The Great Debate UK
What is an acceptable return on equity (ROE) for a bank? That question is likely to dominate the debate among executives, investors and regulators in the coming year. After the spectacular losses of the crash, there is no doubt that banks' future returns should be lower than the super-charged profits earned during the credit boom. But if ROEs fall too far, the consequences could be severe.
Returns are already on the way down: just look at Goldman Sachs. Between November 2007 and September 2009, the Wall Street bank's tangible common equity swelled by 74 percent. In 2007, its best-ever year, Goldman earned a 38 percent return on that equity. This year the bank is expected to report the second-highest profit figure in its history. But its ROE is likely to be just half its level of two years ago.
Of course, there is no good reason why banks should consistently earn 20 percent-plus on their equity, particularly when interest rates are at zero. During the 1970s and the 1980s, when interest rates and inflation were much higher, the return on tangible equity for the British banking industry averaged 10 to 11 percent, according to Credit Suisse research. This only changed in the 1990s, when looser regulations permitted large banks to increase leverage and take on more risk.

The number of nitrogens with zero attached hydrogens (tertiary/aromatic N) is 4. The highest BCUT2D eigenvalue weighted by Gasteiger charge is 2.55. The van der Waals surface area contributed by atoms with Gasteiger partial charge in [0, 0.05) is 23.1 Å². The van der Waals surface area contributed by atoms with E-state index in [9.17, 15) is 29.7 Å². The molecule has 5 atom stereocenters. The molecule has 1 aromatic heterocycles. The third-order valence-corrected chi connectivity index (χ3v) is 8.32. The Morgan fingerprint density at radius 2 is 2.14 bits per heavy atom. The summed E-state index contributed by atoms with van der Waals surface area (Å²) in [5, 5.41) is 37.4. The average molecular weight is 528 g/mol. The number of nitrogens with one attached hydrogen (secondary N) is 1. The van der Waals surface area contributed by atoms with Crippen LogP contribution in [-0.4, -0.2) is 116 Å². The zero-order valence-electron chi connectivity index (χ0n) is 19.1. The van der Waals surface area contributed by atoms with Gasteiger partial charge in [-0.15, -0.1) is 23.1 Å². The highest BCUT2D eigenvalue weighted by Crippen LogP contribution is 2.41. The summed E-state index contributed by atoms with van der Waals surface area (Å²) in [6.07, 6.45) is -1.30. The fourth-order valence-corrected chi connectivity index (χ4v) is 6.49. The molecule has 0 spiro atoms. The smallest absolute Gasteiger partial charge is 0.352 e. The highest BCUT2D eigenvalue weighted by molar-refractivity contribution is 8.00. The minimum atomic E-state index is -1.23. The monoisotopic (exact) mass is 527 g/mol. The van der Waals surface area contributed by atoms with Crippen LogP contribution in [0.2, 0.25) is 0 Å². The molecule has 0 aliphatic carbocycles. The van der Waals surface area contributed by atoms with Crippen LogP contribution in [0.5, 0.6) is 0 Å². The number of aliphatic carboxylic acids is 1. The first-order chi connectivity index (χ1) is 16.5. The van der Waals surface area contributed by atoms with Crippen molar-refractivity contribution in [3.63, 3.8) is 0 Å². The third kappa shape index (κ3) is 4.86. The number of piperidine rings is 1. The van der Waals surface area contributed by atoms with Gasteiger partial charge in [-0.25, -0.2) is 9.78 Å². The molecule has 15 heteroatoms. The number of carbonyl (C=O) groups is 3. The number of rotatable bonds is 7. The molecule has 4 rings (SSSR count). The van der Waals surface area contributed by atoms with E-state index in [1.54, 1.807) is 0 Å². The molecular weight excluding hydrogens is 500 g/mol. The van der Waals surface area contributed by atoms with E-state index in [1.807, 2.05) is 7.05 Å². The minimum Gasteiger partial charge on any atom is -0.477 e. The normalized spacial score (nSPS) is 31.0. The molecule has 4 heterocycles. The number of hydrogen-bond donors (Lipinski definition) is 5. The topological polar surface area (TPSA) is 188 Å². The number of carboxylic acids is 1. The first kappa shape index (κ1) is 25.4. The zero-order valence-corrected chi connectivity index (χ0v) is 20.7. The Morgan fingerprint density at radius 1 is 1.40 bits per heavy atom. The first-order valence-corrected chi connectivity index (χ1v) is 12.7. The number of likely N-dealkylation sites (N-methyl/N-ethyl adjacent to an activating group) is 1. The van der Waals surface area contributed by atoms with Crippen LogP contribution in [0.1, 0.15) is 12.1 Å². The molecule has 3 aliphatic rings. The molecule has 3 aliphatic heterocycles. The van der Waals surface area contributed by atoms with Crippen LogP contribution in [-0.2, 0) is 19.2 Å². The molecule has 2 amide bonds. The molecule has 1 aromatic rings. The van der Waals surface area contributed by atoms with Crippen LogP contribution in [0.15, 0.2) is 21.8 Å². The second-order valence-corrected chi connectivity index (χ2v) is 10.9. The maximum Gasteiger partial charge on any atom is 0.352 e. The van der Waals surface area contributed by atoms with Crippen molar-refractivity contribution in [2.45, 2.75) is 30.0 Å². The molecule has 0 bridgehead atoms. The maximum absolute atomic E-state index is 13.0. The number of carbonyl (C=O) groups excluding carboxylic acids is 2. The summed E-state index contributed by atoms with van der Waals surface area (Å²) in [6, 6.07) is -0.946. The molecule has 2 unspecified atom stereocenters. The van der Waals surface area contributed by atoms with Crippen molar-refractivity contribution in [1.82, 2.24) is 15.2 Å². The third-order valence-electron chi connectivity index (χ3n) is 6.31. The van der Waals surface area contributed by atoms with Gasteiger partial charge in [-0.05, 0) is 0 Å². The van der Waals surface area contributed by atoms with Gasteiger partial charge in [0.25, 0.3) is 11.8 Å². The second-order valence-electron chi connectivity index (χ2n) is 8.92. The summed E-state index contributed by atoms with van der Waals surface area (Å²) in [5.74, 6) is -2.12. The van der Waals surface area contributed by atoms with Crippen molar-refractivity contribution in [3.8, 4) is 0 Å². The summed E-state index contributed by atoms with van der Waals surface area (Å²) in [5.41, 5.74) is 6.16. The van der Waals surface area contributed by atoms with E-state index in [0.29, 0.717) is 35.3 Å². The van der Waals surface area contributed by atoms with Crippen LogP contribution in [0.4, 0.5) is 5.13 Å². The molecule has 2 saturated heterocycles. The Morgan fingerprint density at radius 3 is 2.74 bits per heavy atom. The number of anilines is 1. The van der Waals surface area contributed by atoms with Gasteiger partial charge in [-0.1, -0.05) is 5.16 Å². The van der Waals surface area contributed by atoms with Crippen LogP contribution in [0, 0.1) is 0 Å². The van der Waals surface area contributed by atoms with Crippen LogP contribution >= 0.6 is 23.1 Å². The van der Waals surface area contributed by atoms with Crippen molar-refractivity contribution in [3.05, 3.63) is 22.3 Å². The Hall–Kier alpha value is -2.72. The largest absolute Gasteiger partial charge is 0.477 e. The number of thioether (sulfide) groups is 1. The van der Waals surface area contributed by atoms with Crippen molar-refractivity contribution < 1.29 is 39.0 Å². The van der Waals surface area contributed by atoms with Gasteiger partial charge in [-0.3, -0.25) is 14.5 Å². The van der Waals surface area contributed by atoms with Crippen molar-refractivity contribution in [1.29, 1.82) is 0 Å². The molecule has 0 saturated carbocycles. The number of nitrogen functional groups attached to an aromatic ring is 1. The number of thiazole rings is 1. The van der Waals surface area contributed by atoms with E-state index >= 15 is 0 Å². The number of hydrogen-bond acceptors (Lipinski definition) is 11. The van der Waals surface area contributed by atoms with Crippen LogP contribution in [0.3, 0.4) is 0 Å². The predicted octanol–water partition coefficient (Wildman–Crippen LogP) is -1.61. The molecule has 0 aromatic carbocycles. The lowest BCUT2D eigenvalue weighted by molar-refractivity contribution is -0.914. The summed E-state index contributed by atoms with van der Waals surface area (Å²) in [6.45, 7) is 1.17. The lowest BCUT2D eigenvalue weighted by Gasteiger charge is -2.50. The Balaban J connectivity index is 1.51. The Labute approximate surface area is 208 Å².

As long as central banks keep interest rates down and pump liquidity into the markets, most banks will continue to earn healthy profits, as they did in 2009. In the longer run, however, returns will be largely determined by four factors: regulation, competition, funding costs and economic growth.